-Twitter type discussions among experts on the cutting edge explaining what works and doesn’t (this is for the realm of intuitive medicine).
      -Tying reimbursement for care of the most well understood conditions to pre-defined standards, with all deviations recorded and justified for further analysis (The importance of this is to slowly modify/improve the care of diseases which we’ve already defined appropriate care)

      It is important to realize that diseases tend to fall on a spectrum of how well we know to care for them (diagramed in “The Innovator’s Prescription figure 5.1 here: https://docs.google.com/open?id=0B7apmQpwa__qMGNjZjAxNTItNDJlZi00NGEwLTlkZGEtMjAyZTRhNjYyMmMy ). Recognize that we will have wonderful clinical guidelines for some pathologies, but others will be frustratingly absent.

      How is this system is going to be created? I think it’s going to have to be some sort of wikipedia like constantly updated discussion group controlled by verified experts (doctors, as well as patients with the disease in question). It will start by defining guidelines in smaller diseases with less resistant economic interests. As the benefits of the model become apparent, eventually patients will demand the same process in hard to change domains (orthopedics, stenting, etc.)

      The biggest obstacle is simple: Doctors convincing their patients that things are under control right now. But unsustainable medical costs are unraveling that, so I’m not too worried.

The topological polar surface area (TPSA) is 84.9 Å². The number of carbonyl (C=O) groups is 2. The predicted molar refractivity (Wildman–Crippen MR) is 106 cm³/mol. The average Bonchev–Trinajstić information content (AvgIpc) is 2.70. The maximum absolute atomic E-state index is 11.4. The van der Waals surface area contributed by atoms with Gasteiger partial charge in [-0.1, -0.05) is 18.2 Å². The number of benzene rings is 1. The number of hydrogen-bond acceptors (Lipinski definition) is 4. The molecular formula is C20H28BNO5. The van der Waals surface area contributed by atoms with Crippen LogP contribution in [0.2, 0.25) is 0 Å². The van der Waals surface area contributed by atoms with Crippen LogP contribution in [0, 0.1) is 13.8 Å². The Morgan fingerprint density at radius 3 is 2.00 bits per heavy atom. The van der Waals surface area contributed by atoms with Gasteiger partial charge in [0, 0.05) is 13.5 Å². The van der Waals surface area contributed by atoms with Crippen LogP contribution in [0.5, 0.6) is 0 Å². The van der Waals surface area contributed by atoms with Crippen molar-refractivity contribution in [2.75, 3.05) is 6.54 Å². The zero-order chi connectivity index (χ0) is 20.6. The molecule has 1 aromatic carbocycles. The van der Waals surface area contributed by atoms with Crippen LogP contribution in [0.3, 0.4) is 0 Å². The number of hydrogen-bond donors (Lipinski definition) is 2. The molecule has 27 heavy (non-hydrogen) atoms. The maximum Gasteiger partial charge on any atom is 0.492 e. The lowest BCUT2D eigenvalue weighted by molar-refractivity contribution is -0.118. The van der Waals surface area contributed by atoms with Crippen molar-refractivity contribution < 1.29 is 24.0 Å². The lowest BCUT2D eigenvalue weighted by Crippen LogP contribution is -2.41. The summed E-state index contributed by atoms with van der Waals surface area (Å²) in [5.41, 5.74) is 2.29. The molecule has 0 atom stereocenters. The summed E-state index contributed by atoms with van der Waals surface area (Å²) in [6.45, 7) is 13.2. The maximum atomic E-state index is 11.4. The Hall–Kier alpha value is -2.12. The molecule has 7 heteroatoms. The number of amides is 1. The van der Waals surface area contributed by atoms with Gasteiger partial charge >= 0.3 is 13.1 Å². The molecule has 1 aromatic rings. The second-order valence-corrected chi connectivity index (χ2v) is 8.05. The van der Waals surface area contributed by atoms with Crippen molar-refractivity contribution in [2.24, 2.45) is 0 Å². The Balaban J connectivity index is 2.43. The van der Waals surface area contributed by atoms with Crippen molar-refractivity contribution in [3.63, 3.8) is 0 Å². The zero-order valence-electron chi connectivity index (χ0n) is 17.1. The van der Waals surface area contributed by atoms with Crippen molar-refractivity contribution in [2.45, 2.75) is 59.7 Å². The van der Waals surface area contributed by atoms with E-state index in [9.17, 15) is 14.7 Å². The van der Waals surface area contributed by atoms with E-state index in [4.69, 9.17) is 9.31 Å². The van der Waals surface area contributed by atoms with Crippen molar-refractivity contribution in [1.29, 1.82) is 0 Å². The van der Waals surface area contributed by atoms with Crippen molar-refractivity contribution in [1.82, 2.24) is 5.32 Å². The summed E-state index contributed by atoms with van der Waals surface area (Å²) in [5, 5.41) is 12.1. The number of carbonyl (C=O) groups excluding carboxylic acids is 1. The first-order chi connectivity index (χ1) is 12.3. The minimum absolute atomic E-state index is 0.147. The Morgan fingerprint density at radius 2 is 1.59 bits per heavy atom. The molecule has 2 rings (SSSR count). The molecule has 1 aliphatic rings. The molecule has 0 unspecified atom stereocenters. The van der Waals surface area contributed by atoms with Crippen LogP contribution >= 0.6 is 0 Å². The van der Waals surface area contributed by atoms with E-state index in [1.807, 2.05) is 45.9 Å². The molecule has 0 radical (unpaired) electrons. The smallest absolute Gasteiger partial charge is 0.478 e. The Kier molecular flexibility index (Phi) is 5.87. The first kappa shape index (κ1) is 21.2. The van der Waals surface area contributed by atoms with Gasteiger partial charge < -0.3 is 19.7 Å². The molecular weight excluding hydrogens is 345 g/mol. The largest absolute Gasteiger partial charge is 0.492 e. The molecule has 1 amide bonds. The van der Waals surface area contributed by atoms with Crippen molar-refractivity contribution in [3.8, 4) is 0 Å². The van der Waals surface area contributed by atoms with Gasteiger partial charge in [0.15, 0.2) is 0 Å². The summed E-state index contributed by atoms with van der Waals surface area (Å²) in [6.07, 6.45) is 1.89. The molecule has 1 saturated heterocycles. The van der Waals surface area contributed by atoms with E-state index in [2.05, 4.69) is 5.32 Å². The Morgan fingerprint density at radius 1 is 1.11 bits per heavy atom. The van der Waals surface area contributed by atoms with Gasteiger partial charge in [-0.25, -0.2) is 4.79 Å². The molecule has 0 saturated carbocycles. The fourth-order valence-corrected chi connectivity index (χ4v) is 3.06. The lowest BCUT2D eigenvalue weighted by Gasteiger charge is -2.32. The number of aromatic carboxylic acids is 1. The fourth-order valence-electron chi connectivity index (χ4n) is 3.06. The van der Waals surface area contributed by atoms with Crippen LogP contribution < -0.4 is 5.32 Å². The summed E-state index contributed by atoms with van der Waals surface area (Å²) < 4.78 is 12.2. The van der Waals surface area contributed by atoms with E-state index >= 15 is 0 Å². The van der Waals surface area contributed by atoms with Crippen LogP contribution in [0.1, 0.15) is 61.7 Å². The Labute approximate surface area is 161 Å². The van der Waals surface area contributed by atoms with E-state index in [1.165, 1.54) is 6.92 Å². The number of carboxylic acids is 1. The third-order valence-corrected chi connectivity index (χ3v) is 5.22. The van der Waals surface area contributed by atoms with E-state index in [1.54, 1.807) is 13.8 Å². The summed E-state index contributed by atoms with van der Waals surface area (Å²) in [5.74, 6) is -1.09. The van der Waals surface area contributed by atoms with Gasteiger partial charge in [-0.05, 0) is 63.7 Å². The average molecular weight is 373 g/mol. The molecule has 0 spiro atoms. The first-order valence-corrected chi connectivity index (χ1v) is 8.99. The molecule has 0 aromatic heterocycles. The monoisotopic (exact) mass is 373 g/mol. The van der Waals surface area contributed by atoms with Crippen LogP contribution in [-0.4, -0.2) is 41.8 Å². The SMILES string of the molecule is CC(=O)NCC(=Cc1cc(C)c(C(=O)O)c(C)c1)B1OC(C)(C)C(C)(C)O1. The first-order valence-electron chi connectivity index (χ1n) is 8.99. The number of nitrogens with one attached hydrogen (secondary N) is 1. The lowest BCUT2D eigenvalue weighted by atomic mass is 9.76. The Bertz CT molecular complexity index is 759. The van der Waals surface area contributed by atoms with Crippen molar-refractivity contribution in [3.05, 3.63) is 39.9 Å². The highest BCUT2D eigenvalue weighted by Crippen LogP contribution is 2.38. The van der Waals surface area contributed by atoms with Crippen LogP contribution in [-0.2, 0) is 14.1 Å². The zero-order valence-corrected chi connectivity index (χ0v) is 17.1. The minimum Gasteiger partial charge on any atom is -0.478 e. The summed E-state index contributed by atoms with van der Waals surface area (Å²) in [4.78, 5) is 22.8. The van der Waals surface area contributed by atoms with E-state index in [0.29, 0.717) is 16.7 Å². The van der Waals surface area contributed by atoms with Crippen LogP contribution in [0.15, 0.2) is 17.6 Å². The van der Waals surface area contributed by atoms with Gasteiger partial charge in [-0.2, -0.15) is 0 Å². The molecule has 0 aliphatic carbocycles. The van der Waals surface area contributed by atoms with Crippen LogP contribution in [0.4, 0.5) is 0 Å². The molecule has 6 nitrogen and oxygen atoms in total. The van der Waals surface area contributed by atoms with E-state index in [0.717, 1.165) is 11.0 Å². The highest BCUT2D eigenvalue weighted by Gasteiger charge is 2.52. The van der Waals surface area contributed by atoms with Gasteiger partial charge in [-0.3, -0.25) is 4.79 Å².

• Here’s a different take on “guidelines”.
      http://techcrunch.com/2012/01/10/doctors-or-algorithms/

      This takes a futuristic view that when the guidelines/algorithms and the technology get good enough, we won’t need the “average” doctor. (Perhaps that is part of doctors resistance to guidelines.)

      He does emphasize that we will still need the “top” doctors to create the algorithms but they will get to the point (probably are at the point now) where they are better than the “average” doctor. The technology of EMR and PHR will enable better input into the algorithms and the technology of measurement devices will get better. (I can already buy Internet connected weight, blood pressure, blood sugar, respiratory flow, temperature, heart rate, ekg, O2 saturation, mobility devices … just to mention a few off the top of my head.)

      When I go to an average doctor who is not using guidelines or algorithms, I don’t know the biases of his/her personal experience and limits to their knowledge which may prevent optimal diagnosis and treatment.
      Shouldn’t everyone have access to the best doctor’s knowledge, not just an average doctor?